The Simpsons Did it!

One of the things that worries and frustrates me is when I come up with an idea, something I feel is totally original, and then discover that someone else has already put it out there. Right now I’m writing Urban Fantasy.  I’m also a late in life Supernatural fan, only really starting to watch within the last year. After binge-watching close to five seasons, I’ve noticed a lot of things that I had written, long before I had started the misadventures of Dean and Sam, that there were a lot of similarities. I’ve been flustered trying to make some changes, not sweeping, but enough to hopefully stem potential accusations that I’ve been ripping off Supernatural. Enter South Park.

Simpsons Already Did It

I was rewatching an old episode( Oddly titled The Simpsons Already Did it)  and the A Plot is Butters, AKA Professor Chaos, coming up with his next diabolical plan to harass the citizens of South Park. His first plot was to block the sun, forcing the people of South Park to live like mole people. The perfect plan – until his trusty sidekick, General Disarray, informs him that the Simpsons had already done it. Every plan that Professor Chaos comes up with is immediately shot down – because the Simpsons already did it.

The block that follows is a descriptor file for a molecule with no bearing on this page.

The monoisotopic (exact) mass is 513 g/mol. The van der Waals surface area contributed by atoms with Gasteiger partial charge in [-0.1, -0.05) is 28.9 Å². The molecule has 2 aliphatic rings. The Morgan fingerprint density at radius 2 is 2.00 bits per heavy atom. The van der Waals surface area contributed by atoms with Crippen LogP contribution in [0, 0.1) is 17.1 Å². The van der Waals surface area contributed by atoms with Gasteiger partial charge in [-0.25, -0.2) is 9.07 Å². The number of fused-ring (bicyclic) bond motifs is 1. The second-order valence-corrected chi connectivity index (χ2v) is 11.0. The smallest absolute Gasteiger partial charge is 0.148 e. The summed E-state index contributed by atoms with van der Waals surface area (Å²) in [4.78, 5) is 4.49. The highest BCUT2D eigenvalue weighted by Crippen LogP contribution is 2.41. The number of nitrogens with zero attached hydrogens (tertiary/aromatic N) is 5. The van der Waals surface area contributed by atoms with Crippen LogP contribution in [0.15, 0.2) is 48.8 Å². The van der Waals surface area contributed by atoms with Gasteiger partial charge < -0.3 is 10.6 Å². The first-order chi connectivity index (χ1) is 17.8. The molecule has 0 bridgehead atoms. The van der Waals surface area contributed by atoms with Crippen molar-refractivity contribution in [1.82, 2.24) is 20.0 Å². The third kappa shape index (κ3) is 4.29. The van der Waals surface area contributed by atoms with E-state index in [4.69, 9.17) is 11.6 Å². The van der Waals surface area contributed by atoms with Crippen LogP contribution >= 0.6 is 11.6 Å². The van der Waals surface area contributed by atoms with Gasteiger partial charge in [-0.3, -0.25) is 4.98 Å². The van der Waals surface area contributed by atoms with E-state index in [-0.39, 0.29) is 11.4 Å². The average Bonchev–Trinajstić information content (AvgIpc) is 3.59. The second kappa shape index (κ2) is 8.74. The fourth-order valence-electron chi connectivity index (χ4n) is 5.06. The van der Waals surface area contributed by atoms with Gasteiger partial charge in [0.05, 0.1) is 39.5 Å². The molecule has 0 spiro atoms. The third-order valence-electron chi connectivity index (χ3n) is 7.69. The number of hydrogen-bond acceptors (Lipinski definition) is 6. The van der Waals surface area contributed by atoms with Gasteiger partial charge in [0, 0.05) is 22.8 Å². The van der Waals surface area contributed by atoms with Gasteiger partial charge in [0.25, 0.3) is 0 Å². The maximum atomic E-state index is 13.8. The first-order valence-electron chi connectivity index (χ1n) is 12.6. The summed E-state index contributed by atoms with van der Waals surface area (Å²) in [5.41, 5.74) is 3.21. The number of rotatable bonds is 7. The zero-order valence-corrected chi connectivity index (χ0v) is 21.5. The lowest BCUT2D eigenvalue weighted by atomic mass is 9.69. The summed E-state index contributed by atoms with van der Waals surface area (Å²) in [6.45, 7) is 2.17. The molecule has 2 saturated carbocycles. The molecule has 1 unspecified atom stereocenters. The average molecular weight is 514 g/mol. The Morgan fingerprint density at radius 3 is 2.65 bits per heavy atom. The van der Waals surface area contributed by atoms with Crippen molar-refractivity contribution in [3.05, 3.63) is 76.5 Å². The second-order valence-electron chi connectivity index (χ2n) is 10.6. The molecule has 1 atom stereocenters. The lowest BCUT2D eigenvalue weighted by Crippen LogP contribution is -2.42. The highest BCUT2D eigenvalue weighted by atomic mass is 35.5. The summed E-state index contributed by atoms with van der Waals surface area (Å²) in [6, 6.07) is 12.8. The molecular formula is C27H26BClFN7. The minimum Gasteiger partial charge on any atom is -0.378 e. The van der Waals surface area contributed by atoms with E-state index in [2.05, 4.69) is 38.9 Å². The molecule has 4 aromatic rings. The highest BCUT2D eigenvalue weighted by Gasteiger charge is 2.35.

Butters fragile mind shatters as he discovers that no matter what he wants to do The Simpsons Already Did It. He has a mental breakdown where everyone in the town starts to look like they were drawn from the Simpsons and all they say is “Simpsons Did It.”

The point of this synopsis? As a writer, this is something we all have to deal with. Coming up with an idea and then hoping it doesn’t sound ripped off.  The other point? It’s okay if things are similar. In this day and age, it’s all but impossible to come up with a story that doesn’t have some sort of elements already written, going back to Homer’s the Illiad.  Whether you know it or not things you’ve read, watched, even heard might creep into your work and you don’t even remember the source. Names, situations, and locations might change but overarching themes are timeless. Someone else might have written about what you are writing about – but they aren’t you, and they aren’t your words.  At the end of the day, you can’t let the fear of being accused of copying or stealing someone else’s work stop you. I sat in on a lecture and a famous writer said, in essence, don’t be afraid to file off the serial numbers, but make it your own. And never forget, no matter how original you think you are The Simpsons (Probably) Did it!

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